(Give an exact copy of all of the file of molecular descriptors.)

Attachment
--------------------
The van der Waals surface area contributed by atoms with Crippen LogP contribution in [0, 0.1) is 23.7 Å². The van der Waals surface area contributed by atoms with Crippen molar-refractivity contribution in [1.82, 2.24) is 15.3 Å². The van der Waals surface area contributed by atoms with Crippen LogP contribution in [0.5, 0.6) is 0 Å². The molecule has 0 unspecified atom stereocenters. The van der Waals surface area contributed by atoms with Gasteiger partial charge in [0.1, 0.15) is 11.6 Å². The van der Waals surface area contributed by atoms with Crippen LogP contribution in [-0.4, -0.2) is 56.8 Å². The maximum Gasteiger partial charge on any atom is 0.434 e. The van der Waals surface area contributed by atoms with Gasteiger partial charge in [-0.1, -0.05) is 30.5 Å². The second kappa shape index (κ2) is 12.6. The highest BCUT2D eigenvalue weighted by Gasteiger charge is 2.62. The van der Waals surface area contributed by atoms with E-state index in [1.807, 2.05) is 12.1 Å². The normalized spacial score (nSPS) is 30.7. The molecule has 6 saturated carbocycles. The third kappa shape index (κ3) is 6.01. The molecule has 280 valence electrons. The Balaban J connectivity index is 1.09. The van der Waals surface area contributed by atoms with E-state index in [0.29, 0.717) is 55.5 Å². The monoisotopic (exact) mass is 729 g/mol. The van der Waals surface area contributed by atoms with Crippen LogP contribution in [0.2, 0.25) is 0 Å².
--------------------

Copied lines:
The van der Waals surface area contributed by atoms with Crippen LogP contribution in [0, 0.1) is 23.7 Å². The van der Waals surface area contributed by atoms with Crippen molar-refractivity contribution in [1.82, 2.24) is 15.3 Å². The van der Waals surface area contributed by atoms with Crippen LogP contribution in [0.5, 0.6) is 0 Å². The molecule has 0 unspecified atom stereocenters. The van der Waals surface area contributed by atoms with Gasteiger partial charge in [0.1, 0.15) is 11.6 Å². The van der Waals surface area contributed by atoms with Crippen LogP contribution in [-0.4, -0.2) is 56.8 Å². The maximum Gasteiger partial charge on any atom is 0.434 e. The van der Waals surface area contributed by atoms with Gasteiger partial charge in [-0.1, -0.05) is 30.5 Å². The second kappa shape index (κ2) is 12.6. The highest BCUT2D eigenvalue weighted by Gasteiger charge is 2.62. The van der Waals surface area contributed by atoms with E-state index in [1.807, 2.05) is 12.1 Å². The normalized spacial score (nSPS) is 30.7. The molecule has 6 saturated carbocycles. The third kappa shape index (κ3) is 6.01. The molecule has 280 valence electrons. The Balaban J connectivity index is 1.09. The van der Waals surface area contributed by atoms with E-state index in [0.29, 0.717) is 55.5 Å². The monoisotopic (exact) mass is 729 g/mol. The van der Waals surface area contributed by atoms with Crippen LogP contribution in [0.2, 0.25) is 0 Å².